Billionaire Elon Musk Working to Supply Masks and Ventilators

We need health care equipment like N95 masks and ventilators to keep up with the potential number of patients that could easily overwhelm our current health care reserves, and Billionaire Elon Musk is on it. The news was announce on MSNBC Friday night by Dr. Ezekiel Emanuel, oncologist and bioethicist, senior fellow at the Center for American Progress, Vice Provost for Global Initiatives at the University of Pennsylvania, and chair of the Department of Medical Ethics and Health Policy.

CleanTechnica reached out to Elon Musk, head of Tesla and SpaceX where manufacturing is reportedly taking place. They report:

I reached out to Musk for clarification on that topic and he replied that,

“We have 250k N95 masks. Aiming to start distributing those to hospitals tomorrow night. Should have over 1000 ventilators by next week.”

With medical supplies such as these being one of the biggest bottlenecks and challenges at the moment in the COVID-19 response in the United States (as well as elsewhere) — something that is already having a very real effect on medical professionals and patient care — the support will surely be received with much gratitude. That said, while there has been much attention put on the expected future need for ventilators, very few places reportedly have a shortage of them right now. In much greater need at the moment are simpler supplies like N95 masks, which must be why Tesla/SpaceX is providing 250,000 of them.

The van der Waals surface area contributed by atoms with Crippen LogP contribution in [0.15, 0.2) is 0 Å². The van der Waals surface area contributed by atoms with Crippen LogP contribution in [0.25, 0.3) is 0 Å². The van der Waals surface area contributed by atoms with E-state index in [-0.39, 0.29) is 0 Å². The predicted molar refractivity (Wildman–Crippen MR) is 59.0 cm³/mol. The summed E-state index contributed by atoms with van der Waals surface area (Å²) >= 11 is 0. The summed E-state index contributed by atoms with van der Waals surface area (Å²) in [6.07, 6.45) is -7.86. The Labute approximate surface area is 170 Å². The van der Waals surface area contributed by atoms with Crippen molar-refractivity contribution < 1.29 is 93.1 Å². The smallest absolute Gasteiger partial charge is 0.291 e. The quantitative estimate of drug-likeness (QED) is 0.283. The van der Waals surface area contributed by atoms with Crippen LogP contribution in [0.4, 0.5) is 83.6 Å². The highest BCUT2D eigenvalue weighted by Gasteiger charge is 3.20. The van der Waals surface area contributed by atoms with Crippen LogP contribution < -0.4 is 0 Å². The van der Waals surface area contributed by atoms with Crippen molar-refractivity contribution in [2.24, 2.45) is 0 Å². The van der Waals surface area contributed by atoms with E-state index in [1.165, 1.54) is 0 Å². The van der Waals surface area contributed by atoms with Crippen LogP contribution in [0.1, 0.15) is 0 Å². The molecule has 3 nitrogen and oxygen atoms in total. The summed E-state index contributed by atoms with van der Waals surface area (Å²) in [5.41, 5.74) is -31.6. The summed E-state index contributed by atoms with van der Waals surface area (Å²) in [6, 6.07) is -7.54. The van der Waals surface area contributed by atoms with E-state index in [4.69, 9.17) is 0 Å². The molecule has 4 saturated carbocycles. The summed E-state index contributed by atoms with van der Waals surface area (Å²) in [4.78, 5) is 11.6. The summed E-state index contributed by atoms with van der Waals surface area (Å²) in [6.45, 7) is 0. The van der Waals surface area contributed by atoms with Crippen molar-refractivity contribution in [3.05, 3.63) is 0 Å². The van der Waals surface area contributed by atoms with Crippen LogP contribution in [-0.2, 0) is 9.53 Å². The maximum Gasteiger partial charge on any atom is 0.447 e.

The article goes on to say:

Dr. Emanuel also said in the segment of MSNBC’s “Morning Joe” he was on that we probably need 8–12 weeks (2–3 months) of social distancing in the US in order to deal with COVID-19 as a society. However, he also expects that the virus will come back and we’ll basically have a roller coaster of “social restrictions, easing up, social restrictions, easing up … to try to smooth out the demand on the health care system.”

It is unclear how things will actually proceed in the United States. Some states have avoided implementing any public policies in response to the pandemic, and there aren’t yet many firm recommendations or policies coming from the White House. Some states are shutting everything down, while others are leaving everything open.

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